How To Contact Politicians Like A Boss

 

I’ve been talking about writing letters to politicians for ages. I mean years, people. I never seem to get around to it. I get busy with laundry, diapers, groceries, cooking and all that “taking care of the place we live” stuff that goes on around here. I mean, I have been wanting things to change, but I haven’t put much effort into changing anything. Not really. I complain and discuss with friends, family and strangers. I vote. I read the news magazines and listen to news podcasts. I am pretty informed, but I am also pretty lazy about being a citizen.

I started wondering about what was holding me back from engaging more. That’s when I realized that every time I thought about writing a letter or making a phone call I would put it off because I didn’t have time to go searching around for addresses and phone numbers. Finally, today, I decided to just do it. Get the numbers. Get the addresses. Get the Twitter handles. Get the email addresses. You know what? It was so easy it makes me feel ashamed I didn’t do it sooner. I just Googled “how to contact a politician” and it took me less than 30 seconds to get my hands on the information I needed.

I want to make this world a better place for my daughter.

So, I am going to share some links with you today. I know how busy all of you are out there. Maybe looking up contact information has been holding you back from getting your voice heard too. Want to tell the President to make Twinkie the national dessert? You can create a petition (someone else did). Want to ask your House and Senate Representatives to vote for something or to not vote for something? You can write them a letter or call their office. Why let everyone else make these decisions for you? Call your politician every day and be the squeaky wheel. Maybe your cause will finally get the oil it deserves!

Here goes.

How To Contact Politicians:

Contact the President or Vice President: http://www.whitehouse.gov/contact/

Contact a U.S. Senator:

http://www.senate.gov/general/contact_information/senators_cfm.cfm

Contact a U.S. Representative: http://www.house.gov/representatives/

Contact Your State Governor: http://www.usa.gov/Contact/Governors.shtml

Tweet your Representative (under construction as the put in the 2013 members):

http://2013.votizen.com/?r=http://www.usa.gov/Contact/Elected.shtml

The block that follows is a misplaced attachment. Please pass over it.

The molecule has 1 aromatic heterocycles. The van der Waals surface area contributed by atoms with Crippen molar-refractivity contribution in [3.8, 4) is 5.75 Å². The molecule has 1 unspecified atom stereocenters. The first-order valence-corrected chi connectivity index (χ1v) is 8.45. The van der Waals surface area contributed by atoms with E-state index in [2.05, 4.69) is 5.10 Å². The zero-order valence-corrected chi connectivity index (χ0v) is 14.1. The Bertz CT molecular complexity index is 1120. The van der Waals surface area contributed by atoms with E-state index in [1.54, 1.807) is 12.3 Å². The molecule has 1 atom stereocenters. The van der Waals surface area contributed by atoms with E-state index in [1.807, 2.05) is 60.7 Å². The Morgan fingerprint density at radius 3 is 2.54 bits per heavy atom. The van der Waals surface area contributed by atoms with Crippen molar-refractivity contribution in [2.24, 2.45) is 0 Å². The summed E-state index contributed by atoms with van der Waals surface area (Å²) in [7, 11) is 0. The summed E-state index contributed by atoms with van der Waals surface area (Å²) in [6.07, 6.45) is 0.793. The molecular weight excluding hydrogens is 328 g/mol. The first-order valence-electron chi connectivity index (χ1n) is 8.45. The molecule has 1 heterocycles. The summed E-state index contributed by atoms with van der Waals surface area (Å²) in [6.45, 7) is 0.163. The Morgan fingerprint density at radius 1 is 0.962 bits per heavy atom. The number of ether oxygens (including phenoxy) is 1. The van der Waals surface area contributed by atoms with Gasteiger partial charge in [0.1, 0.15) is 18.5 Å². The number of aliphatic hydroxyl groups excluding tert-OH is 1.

Contact a Government Agency: http://www.usa.gov/directory/federal/index.shtml

Sign a Petition or Create One! https://petitions.whitehouse.gov/

I’ve also read that the letters that get the most attention are the hand written ones. So, get off your computers, get out your old fashion pens and stationary paper and write a beautiful letter that stands out. It’s got to be more productive than sharing Facebook memes. Put your time and energy into something that might actually make a difference.

Have you ever written or called a politician? What was it like? Did you feel empowered? Were you disappointed? Let me know what happened. Share your experience!

 

16 thoughts on “How To Contact Politicians Like A Boss”

  1. I contacted Heather Wilson directly in 2007 when we had big problems with my green card. One of the issues was the possibility of me not being able to go to my own wedding (out of the country). She replied with a letter saying that she could not speed things up after looking at my file. Apparently because she retrieved my file, it got attention all of a sudden and things got resolved quickly after that.
    I also signed several petitions on the White House too.
    who did you contact?

    1. I am getting ready to write to Obama and my Senators and State reps. It’s the first time I have done this and I am pretty excited. Your story is fascinating. I am glad you got to go to your own wedding! Sometimes just putting your questions out there helps even if not in the traditional sense.

  2. i used to work for a few of those guys on The Hill. i am involved in local politics to a certain degree and i’ve been a PTA officer for several years. i know how to nag a politician about something immediate and nearby, it just never occurred to me to get on the stick about anything national because i always felt as though it was no use. well, it’s of use. i am on this first thing after the cleaning ladies tomorrow. thank you, Lillian, for being a beacon.

    1. Yay! I think we have a responsibility to make noise. Instead of nagging my husband (haha) I can nag some politicians instead.

    1. I know, now that I have this I think about writing letters for all of my complaints. I have a list longer than Santa does…heh.

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